Those points are shown in red over the intersection

NOTE

The MATHEMATICA script associated to the first plot is  f = y x^2 - z h = x^2 + y^2 - 1 gr1 = ContourPlot3D[{h == 0, f == 0}, {x, -1.5, 1.5}, {y, -1.5, 1.5}, {z, -1.5, 1.5}, MeshFunctions -> {Function[{x, y, z, g}, h - f]}, MeshStyle -> {{Thick, Blue}}, Mesh -> {{0}}, ContourStyle -> {Directive[Yellow, Opacity[0.5], Specularity[White, 30]], Directive[Red, Opacity[0.5], Specularity[White, 30]]}, PlotPoints -> 40] 

• Your analysis seems to treat all three axes as input space for higher dimensional functions $S_n$, whereas the functions in the initial problem each have only two inputs, and the $z$-axis is output. Does this affect anything? – user10478 Dec 20 '18 at 18:24
• +1. Nice graphs and analysis. What software did you use to draw the graphs? Is there an online graphic calculator? Can desmos handle this? – farruhota Dec 20 '18 at 18:35
• @user10478 I made the $3D$ representation to show the intersection of the two surfaces. The results include the two dimensional case. The $z$ axis gives the objective function values, etc. – Cesareo Dec 20 '18 at 20:27
• @farruhota The graphics are made in MATHEMATICA. I don't know how to use desmos. I will include the MATHEMATICA script associated to the first plot. – Cesareo Dec 20 '18 at 20:29

Geometrically, viewing $$f(x, y)=yx^2$$ and $$g(x, y)=x^2+y^2$$ in $$R^3$$ (which motivated this question), why aren't solutions required to be points where $$f(x, y)$$ and $$g(x, y)$$ intersect, or at least where $$f(x, y)$$ intersects $$g(x, y)=1$$?

You are right, $$g(x,y)=x^2+y^2$$ is a two-variable function, whose graph is paraboloid in $$\mathbb R^3$$. However, $$g(x,y)=x^2+y^2=1$$ is no longer two-variable function, but a contour curve of the parabaloid, which is a circle in $$\mathbb R^2$$. So, the constraint $$g(x,y)=x^2+y^2=1$$ implies the points $$(x,y)\in \mathbb R^2$$ on the circle only must be considered for the objective function $$f(x,y)=yx^2$$ to be maximized.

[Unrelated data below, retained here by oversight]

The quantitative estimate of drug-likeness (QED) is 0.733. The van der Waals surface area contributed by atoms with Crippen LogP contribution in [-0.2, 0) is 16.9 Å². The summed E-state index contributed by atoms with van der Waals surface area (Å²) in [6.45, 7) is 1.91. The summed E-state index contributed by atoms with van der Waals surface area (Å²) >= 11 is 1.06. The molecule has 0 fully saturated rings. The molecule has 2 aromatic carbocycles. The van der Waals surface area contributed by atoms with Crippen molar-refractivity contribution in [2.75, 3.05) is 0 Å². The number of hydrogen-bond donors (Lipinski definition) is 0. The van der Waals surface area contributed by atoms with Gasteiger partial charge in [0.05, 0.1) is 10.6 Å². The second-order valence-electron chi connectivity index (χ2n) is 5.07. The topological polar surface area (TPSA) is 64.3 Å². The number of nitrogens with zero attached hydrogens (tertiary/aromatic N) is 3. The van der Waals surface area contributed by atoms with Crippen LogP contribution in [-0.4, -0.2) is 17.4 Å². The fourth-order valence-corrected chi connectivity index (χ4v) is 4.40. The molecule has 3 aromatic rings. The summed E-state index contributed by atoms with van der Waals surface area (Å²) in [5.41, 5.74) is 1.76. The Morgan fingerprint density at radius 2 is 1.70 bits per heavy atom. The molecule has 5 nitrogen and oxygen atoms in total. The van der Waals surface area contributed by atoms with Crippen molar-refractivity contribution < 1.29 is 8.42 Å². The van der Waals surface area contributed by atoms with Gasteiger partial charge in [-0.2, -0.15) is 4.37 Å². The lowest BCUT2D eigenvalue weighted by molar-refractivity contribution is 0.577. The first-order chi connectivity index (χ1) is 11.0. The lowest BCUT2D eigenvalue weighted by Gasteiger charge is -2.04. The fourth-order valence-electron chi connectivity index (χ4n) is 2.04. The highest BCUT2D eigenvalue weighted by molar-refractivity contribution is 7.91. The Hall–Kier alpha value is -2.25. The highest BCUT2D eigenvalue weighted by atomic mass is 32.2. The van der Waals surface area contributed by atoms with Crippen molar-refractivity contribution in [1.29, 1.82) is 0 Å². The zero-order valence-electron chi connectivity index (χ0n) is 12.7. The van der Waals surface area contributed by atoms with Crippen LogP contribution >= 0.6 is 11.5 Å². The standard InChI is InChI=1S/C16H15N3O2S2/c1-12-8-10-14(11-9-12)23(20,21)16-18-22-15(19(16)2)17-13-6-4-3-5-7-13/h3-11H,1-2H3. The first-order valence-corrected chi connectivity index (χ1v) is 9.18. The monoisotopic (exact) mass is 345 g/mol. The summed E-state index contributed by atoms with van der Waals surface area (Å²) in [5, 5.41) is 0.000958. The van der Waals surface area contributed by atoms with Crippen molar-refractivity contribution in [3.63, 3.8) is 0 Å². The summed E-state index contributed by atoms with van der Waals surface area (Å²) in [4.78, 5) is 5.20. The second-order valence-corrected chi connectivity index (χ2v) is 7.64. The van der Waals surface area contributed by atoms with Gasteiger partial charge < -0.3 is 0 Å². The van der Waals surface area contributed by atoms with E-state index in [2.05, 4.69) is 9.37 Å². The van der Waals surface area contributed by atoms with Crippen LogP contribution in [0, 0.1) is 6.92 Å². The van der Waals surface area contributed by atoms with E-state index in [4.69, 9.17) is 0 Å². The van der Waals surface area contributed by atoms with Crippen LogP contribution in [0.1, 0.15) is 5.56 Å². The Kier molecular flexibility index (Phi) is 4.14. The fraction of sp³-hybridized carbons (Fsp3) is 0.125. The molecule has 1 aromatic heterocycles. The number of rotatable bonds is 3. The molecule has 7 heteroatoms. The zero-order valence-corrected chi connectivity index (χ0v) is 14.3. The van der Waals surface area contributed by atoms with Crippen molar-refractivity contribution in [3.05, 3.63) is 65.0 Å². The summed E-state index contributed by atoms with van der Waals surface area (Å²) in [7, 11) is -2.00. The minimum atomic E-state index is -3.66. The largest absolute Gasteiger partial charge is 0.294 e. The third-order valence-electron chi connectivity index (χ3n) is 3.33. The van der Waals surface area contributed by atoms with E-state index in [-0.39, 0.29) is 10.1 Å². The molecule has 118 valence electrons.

Let's see the solutions to understand it further.

Method 1. Use the contour curves $$y=\frac f{x^2}$$, where $$f$$ is considered constant. Draw the contour curves (for various positive values of $$f$$ for maximum) and the constraint on the same graph:

Note that, if you look at the first quadrant, the red contour line implies the value of $$f_1=1$$ (it does not intersect the circle, so does not satisfy the constaint), the green $$f_2=\frac12$$ (again, it does not satisfy the constaint), the solid black $$f_3=\frac2{3\sqrt{3}}$$ (it touches the circle and the touching point is the optimal), the blue $$f_4=\frac15$$ (it crosses the circle at two points and at those two points the constaint is satisfied, however, those two points are not optimal, because the value of $$f_4=\frac15$$ is less than $$f_3$$.

How to find the touching point? You need to make sure the contour curve $$y=\frac f{x^2}$$ and the circle $$x^2+y^2=1$$ have a common tangent line. Let $$(x_0,y_0)$$ be the tangent point. Then: $$\begin{cases}y=\frac f{x_0^2}-\frac{x_0}{\sqrt{1-x_0^2}}(x-x_0) \\ y=\frac f{x_0^2}-\frac{2f}{x_0^3}(x-x_0) \end{cases} \Rightarrow x_0=\sqrt{\frac 23}; f_{\text{max}}=\frac{2}{3\sqrt{3}}.$$

Method 2. Just for reference. Use AM-GM: $$x^2+y^2=1 \Rightarrow 1=\frac{x^2}{2}+\frac{x^2}{2}+y^2\ge 3\sqrt[3]{\frac14x^4y^2} \Rightarrow yx^2\le \frac{2}{\sqrt{27}}=\frac{2\sqrt{3}}{9},$$ equality occurs for $$\left|\frac x{\sqrt{2}}\right|=y=\frac1{\sqrt{3}}$$. Hence: $$f(\pm\sqrt{\frac{2}{3}}, \frac{1}{\sqrt{3}})=\frac{2\sqrt{3}}{9}.$$

• Does AM - GM mean Algebraic Multiplicity - Geometric Multiplicity, aka, the defect of some matrix? – user10478 Dec 20 '18 at 18:25
• Nope, it is Arithmetic Mean-Geometric Mean inequality. See here for start and here for more. – farruhota Dec 20 '18 at 18:31